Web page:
The team behind SpaceX’s growing satellite internet network Starlink is in talks with “several” airlines to beam internet to their airplanes, the project’s vice president said during a conference panel on Wednesday. Expanding Starlink from rural homes and onto airlines is an expected move for Elon Musk’s space company as it races to open the broadband network commercially later this year.
“We’re in talks with several of the airlines,” Jonathan Hofeller, SpaceX’s VP of Starlink and commercial sales, told a panel at the Connected Aviation Intelligence Summit on Wednesday. “We have our own aviation product in development… we’ve already done some demonstrations to date, and looking to get that product finalized to be put on aircraft in the very near future.”
Aircraft antennas will be like the consumer ones, “with obvious enhancements for aviation connectivity”
Since 2018, SpaceX has launched nearly 1,800 Starlink satellites out of the roughly 4,400 it needs to provide global coverage of broadband internet, primarily for rural homes where fiber connections aren’t available. The company is in the midst of a Starlink beta phase that promises up to 100Mbps download and 20Mbps upload speeds, with tens of thousands of users so far. Most are paying $99 per month for internet under that beta, using a $499 bundle of a self-aligning Starlink dish and Wi-Fi router.
Last year, SpaceX filed plans to test Starlink on five Gulfstream jets. And in March, SpaceX sought FCC approval to use Starlink with so-called Earth Stations in Motion — industry jargon to refer to basically any vehicle that would receive a signal, including cars, trucks, maritime vessels, and aircraft. Musk clarified on Twitter at the time: “Not connecting Tesla cars to Starlink, as our terminal is much too big. This is for aircraft, ships, large trucks & RVs.” Another FCC filing from last Friday requested approval for testing across five US states of an updated receiver with a square-shaped antenna, a basic design commonly associated with aircraft antennae.
Hofeller said the design for SpaceX’s airline antennas will be very similar to the technology inside its consumer terminals, but “with obvious enhancements for aviation connectivity.” Like those consumer antennas, the aviation hardware will be designed and built by SpaceX, he said. The airborne antennas could link with ground stations to communicate with Starlink satellites.
Satellites with lasers to work with flights far over oceans
For Starlink to provide connectivity to airplanes flying over remote parts of the ocean, far from ground stations, will require inter-satellite links — a capability in which satellites talk to each other using laser links without first bouncing signals off ground stations. “The next generation of our constellation, which is in work, will have this inter-satellite connectivity,” Hofeller said.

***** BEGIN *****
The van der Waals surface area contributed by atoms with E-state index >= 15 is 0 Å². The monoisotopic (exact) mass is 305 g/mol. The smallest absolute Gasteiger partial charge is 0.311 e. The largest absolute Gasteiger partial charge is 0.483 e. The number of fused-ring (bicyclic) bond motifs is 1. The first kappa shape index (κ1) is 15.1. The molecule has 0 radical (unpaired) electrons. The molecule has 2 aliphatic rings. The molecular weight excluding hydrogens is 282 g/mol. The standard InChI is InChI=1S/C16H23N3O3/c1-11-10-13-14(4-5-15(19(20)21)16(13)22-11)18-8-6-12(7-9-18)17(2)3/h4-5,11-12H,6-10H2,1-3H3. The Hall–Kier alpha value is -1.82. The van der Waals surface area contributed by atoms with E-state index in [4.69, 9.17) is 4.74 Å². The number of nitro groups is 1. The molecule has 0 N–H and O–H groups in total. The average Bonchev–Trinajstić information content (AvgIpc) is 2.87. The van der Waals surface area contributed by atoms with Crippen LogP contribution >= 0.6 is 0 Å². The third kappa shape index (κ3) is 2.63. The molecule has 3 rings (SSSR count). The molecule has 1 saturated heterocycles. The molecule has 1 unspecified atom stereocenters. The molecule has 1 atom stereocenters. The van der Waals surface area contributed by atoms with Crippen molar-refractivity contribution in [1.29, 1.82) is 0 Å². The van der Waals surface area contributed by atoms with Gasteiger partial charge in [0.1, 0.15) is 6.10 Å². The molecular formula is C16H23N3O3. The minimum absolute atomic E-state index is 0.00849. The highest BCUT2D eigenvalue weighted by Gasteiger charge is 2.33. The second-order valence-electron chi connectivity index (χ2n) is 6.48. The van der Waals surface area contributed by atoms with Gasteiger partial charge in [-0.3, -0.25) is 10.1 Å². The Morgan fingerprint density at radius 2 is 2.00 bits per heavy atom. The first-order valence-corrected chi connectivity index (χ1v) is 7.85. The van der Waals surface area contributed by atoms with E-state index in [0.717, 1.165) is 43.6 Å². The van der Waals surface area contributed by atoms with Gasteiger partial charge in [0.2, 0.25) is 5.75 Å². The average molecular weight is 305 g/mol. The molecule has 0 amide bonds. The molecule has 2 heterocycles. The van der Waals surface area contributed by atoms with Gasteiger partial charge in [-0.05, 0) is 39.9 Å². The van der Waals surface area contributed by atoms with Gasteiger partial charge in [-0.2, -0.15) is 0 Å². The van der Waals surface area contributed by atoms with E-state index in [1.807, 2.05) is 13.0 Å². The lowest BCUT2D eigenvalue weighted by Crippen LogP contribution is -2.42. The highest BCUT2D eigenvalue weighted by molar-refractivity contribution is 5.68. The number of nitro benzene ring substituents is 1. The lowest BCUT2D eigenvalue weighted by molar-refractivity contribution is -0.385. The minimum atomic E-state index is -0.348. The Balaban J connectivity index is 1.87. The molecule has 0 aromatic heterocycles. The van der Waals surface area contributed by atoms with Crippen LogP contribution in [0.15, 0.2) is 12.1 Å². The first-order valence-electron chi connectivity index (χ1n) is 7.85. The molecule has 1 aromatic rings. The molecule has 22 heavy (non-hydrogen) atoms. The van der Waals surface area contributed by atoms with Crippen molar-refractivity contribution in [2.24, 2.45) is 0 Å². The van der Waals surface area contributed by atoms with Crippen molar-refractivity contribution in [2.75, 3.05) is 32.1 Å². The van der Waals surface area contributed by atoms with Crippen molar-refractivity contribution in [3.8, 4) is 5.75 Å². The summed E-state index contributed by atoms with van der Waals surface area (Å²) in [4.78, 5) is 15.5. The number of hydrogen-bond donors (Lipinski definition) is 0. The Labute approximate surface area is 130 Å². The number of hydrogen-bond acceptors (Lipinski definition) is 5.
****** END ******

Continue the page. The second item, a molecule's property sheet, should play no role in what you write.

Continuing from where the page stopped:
Competition is fierce between Musk’s Starlink network and the growing industry of low-orbit satellite internet providers. New competitors include so-called mega-constellations from Jeff Bezos’ Amazon, which has yet to launch any of its planned 3,000 satellites, and the UK’s OneWeb, which has launched 182 satellites of roughly 640 planned. All of those satellites will be in low-Earth orbit, a domain below the more distant geostationary orbits of larger internet satellites that currently provide internet services to commercial aircraft.
“Passengers and customers want a great experience that [geostationary] systems simply cannot provide”
Established US competitors for in-flight internet are Intelsat and ViaSat, which operate networks of satellites in geostationary orbit. ViaSat recently announced plans to use its next-generation satellite network on Delta’s mainline fleet. The California-based company is planning a 300-satellite low-orbit network of its own as well as a new geostationary trio that will start launching early next year. It is already a diehard competitor to SpaceX. ViaSat has threatened to sue the Federal Communications Commission for not doing an environmental review on a recent Starlink modification.
SpaceX appears confident that it can outlast the more established competition. “All in all, passengers and customers want a great experience that [geostationary] systems simply cannot provide,” Hofeller said on the panel. “So it’s going to be up to the individual airline whether they want to be responsive to that, or if they’re okay with having a system that is not as responsive to their customers’ demand.”
OneWeb, which was pulled out of bankruptcy last year by the UK government and Indian telecom giant Bharti Global, is also targeting in-flight internet services with its constellation and has been far more public with its plans than SpaceX. Asked by the panel moderator when customers can expect to use in-flight internet with any of the competing satellite networks currently expanding in low-Earth orbit, OneWeb’s VP of mobility services Ben Griffin estimated “the middle part of next year… maybe sooner.” Airlines want to see developed hardware and services that work first, he added.
“We have been talking to airlines for quite some time, so there’s no lack of interest,” Griffin said during the same panel. SpaceX’s Hofeller was cagey when the question turned to him — “What Ben said is correct. People want to see the hardware, they wanna see the constellation, and so we’re driving that hard as fast as we can. When the announcement will be? To be determined. Don’t know. Hopefully sooner rather than later.”